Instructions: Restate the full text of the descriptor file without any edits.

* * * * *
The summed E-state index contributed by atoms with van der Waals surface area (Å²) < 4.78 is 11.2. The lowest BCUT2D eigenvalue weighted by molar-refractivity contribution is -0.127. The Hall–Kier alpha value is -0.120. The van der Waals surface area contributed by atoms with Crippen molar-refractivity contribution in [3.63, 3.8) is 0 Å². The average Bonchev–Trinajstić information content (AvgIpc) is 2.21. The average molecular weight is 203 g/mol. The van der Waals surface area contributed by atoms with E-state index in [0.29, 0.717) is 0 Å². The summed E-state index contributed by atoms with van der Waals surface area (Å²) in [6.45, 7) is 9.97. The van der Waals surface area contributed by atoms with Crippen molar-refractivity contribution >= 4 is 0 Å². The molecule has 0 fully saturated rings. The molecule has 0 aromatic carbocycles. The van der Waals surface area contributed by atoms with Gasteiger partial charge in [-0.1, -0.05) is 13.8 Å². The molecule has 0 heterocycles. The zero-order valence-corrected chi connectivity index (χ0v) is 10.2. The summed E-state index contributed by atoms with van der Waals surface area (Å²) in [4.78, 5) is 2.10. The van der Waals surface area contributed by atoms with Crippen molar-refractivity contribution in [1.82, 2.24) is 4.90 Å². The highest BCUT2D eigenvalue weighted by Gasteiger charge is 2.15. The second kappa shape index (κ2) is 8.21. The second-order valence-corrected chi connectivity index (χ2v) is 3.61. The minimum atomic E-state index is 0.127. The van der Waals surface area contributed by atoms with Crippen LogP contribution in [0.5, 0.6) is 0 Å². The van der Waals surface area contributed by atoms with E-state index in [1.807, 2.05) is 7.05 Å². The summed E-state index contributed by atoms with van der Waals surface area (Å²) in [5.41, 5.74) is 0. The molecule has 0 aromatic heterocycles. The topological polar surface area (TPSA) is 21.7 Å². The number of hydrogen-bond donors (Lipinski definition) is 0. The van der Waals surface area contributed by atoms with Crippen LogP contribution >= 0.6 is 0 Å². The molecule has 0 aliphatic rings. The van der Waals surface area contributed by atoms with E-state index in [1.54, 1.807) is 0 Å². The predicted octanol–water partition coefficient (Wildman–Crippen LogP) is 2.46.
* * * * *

The summed E-state index contributed by atoms with van der Waals surface area (Å²) < 4.78 is 11.2. The lowest BCUT2D eigenvalue weighted by molar-refractivity contribution is -0.127. The Hall–Kier alpha value is -0.120. The van der Waals surface area contributed by atoms with Crippen molar-refractivity contribution in [3.63, 3.8) is 0 Å². The average Bonchev–Trinajstić information content (AvgIpc) is 2.21. The average molecular weight is 203 g/mol. The van der Waals surface area contributed by atoms with E-state index in [0.29, 0.717) is 0 Å². The summed E-state index contributed by atoms with van der Waals surface area (Å²) in [6.45, 7) is 9.97. The van der Waals surface area contributed by atoms with Crippen molar-refractivity contribution >= 4 is 0 Å². The molecule has 0 fully saturated rings. The molecule has 0 aromatic carbocycles. The van der Waals surface area contributed by atoms with Gasteiger partial charge in [-0.1, -0.05) is 13.8 Å². The molecule has 0 heterocycles. The zero-order valence-corrected chi connectivity index (χ0v) is 10.2. The summed E-state index contributed by atoms with van der Waals surface area (Å²) in [4.78, 5) is 2.10. The van der Waals surface area contributed by atoms with Crippen molar-refractivity contribution in [1.82, 2.24) is 4.90 Å². The highest BCUT2D eigenvalue weighted by Gasteiger charge is 2.15. The second kappa shape index (κ2) is 8.21. The second-order valence-corrected chi connectivity index (χ2v) is 3.61. The minimum atomic E-state index is 0.127. The van der Waals surface area contributed by atoms with Crippen LogP contribution in [0.5, 0.6) is 0 Å². The van der Waals surface area contributed by atoms with E-state index in [1.807, 2.05) is 7.05 Å². The summed E-state index contributed by atoms with van der Waals surface area (Å²) in [5.41, 5.74) is 0. The molecule has 0 aromatic heterocycles. The topological polar surface area (TPSA) is 21.7 Å². The number of hydrogen-bond donors (Lipinski definition) is 0. The van der Waals surface area contributed by atoms with Crippen LogP contribution >= 0.6 is 0 Å². The molecule has 0 aliphatic rings. The van der Waals surface area contributed by atoms with E-state index in [1.54, 1.807) is 0 Å². The predicted octanol–water partition coefficient (Wildman–Crippen LogP) is 2.46.